One of the nice things about this blog is that it gives me a place to point folks when they ask me for advice about firearms-related items. While I do not consider myself a true expert I do have significant experience with lots of these systems. The result is that I can post what I really like and why. Tactical, three-point slings are a very important part of any long gun setup for me and so deserve careful consideration.
I’ve always used slings to carry long guns and also for steadying the weapon during firing. It was only in recent years that I began to try anything other than the classic two-point sling. For me the single-point sling is not very useful. I do have one on my Kel-Tec SU-16c because that gun is very light, small and can be carried with the stock folded under my strong arm. For my other long guns I find it is just too much weight on my neck to be comfortable and there’s just not enough control of the weapon. Once I tried a three-point sling I understood why they are so popular: nice weight distribution, the gun can drop across my torso without any guidance and it still offers great support for firing.
My first three-point sling for an AR-15 was a Blackhawk Universal Swift Sling. It is a fine sling that offers good features and costs around $40. It offers the usual 1.25″ nylon webbing and decent plastic hardware but I did have a failure with one of the buckles. As many of you know I am a big fan of the Blackhawk folks but in this application I felt I wanted something a bit more robust. I do tend to be pretty hard on gear.
After looking around a bit I found a sling that I have not been able to break and that I like a lot: The Wilderness Giles Tactical Sling. The folks at The Wilderness are very conscientious about their products and it shows. The Giles design has been around for decades but this incarnation seems unbeatable. The nylon webbing is the toughest I’ve seen in 1.25″ and is non-reflective and makes almost no noise during adjustment and the hardware is very tough. Getting one with the quick release buckle is essential in my opinion. I would wager that many folks would be very happy with this sling and find it meets all their needs. After using one for a long time I was still thinking that there was a better sling out there for my particular needs. Eventually I got my hands on a Spector SOP sling and I now believe I have found the perfect sling for me.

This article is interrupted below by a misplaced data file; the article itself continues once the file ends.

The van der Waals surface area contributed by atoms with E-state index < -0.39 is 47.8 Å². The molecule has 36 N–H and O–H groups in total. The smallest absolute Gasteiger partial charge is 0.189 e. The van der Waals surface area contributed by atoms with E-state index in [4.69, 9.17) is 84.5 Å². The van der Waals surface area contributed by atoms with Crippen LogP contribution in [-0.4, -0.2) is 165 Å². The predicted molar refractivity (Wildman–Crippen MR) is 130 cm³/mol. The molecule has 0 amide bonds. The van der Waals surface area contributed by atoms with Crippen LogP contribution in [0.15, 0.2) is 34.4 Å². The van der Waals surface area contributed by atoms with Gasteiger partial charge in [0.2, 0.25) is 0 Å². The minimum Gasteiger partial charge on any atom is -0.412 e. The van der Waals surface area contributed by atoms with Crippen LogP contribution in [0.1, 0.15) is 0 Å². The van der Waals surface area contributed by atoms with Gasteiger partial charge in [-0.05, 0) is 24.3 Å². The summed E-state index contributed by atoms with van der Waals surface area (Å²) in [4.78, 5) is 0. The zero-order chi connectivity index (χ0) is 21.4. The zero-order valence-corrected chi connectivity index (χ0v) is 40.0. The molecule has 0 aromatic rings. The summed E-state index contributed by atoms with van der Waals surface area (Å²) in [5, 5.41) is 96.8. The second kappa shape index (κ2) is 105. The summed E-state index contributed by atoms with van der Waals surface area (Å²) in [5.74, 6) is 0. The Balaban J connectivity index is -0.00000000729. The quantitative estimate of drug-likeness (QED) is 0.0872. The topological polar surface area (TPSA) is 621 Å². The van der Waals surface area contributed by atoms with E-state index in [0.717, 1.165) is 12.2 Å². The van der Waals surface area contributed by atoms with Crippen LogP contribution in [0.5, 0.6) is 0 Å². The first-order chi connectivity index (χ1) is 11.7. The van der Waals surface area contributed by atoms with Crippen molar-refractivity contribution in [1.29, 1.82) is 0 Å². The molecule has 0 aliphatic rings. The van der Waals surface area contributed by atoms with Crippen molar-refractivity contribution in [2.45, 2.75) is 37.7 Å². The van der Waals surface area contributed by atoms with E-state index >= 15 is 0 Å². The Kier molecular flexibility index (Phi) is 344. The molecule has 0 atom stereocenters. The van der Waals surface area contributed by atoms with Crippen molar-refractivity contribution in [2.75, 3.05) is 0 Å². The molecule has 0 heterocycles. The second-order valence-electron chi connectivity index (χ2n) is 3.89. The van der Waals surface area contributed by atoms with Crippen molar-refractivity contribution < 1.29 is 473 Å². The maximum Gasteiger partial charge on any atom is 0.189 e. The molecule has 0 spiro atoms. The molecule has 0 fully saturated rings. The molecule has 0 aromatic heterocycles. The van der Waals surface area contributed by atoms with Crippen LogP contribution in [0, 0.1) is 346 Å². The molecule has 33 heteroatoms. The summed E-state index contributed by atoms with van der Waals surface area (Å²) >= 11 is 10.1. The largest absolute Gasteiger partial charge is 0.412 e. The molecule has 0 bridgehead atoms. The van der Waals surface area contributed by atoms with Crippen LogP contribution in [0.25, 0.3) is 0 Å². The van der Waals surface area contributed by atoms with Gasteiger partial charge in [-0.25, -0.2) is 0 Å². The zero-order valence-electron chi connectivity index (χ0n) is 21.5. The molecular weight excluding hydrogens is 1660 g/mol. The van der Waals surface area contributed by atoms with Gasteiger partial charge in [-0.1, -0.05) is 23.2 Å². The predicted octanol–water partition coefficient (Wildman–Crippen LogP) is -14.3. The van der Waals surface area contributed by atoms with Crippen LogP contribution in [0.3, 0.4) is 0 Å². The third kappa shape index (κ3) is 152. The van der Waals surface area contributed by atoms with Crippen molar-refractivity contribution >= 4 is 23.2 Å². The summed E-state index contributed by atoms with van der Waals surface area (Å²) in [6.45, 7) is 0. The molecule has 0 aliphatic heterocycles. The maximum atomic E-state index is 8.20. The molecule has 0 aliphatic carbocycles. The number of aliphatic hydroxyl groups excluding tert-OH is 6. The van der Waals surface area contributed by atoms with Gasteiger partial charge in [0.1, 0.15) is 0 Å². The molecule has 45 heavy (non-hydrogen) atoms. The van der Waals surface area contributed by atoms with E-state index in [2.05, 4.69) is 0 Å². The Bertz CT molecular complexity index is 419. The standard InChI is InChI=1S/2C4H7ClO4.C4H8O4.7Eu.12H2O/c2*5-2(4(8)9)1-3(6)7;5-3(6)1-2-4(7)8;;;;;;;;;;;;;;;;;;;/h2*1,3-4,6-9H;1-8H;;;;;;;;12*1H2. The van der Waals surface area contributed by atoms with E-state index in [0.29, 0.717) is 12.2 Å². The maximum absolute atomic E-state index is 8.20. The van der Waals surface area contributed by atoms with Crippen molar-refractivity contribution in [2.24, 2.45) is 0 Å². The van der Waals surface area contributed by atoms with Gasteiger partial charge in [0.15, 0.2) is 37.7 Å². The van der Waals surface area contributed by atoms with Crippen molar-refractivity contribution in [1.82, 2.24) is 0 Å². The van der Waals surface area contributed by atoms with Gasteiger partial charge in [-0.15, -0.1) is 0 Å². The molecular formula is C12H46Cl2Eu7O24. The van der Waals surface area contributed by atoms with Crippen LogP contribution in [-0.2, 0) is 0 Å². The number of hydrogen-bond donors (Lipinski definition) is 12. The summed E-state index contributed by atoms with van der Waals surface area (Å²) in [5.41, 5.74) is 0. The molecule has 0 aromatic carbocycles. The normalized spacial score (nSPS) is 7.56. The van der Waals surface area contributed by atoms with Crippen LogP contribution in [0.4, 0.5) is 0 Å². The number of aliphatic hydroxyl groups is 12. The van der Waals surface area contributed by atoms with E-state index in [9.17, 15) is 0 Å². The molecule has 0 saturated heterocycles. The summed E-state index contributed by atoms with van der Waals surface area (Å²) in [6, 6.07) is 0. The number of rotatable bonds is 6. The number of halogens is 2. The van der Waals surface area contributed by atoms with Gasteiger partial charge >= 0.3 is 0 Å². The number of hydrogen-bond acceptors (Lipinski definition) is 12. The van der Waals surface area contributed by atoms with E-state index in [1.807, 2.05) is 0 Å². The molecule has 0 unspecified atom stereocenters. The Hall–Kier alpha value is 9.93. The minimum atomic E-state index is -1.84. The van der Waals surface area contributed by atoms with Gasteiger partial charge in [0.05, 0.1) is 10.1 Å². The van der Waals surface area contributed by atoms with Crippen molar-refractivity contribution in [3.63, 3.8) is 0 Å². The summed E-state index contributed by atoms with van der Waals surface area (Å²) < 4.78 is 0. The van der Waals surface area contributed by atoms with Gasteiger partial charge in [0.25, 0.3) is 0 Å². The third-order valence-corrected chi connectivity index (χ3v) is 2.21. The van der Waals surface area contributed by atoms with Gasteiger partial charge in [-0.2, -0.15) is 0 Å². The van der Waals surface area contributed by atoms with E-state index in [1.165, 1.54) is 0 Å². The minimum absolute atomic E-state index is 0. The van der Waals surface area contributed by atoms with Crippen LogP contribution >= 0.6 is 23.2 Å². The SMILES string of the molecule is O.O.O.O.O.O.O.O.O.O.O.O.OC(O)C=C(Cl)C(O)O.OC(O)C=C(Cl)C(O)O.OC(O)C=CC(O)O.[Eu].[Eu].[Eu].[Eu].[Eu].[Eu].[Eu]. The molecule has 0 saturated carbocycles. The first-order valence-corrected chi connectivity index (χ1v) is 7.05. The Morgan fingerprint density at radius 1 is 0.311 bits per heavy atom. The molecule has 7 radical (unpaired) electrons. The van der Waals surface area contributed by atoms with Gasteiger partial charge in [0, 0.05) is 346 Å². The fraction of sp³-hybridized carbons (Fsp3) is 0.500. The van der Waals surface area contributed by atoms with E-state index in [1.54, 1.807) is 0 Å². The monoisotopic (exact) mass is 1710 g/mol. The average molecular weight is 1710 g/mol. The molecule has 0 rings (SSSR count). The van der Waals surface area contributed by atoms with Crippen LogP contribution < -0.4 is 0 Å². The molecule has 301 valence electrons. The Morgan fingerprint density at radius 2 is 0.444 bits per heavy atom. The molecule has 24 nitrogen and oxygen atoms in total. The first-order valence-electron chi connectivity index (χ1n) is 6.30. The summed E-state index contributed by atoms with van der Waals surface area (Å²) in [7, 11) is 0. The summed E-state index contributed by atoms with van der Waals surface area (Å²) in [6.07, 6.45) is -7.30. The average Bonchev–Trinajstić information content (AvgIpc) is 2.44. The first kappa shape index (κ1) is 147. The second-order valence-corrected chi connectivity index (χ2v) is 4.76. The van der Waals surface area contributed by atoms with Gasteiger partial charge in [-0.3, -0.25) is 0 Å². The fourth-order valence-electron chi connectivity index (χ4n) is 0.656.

Specter is another outstanding company that has put a lot of time and energy into developing not just a few models but a whole family of three-point slings. The Special Operations Patrol (SOP) sling is based on their CQB sling which is a fine sling using excellent materials and featuring a weak-side transition clasp that can be activated with the weak-side thumb (or any other digit) without losing attachment to the weapon. This is critical when one needs to quickly transition to the weak side for say, shooting around a corner. After the weak-side need passes the weapon can be transitioned to the strong-side quickly and the sling locked back into its original configuration instantly. While a number of vendors have a similar feature I have found the Specter implementation to be the best. The CQB is also very quick and easy to adjust for different carry needs without removing it from the weapon or needing to re-thread any buckles.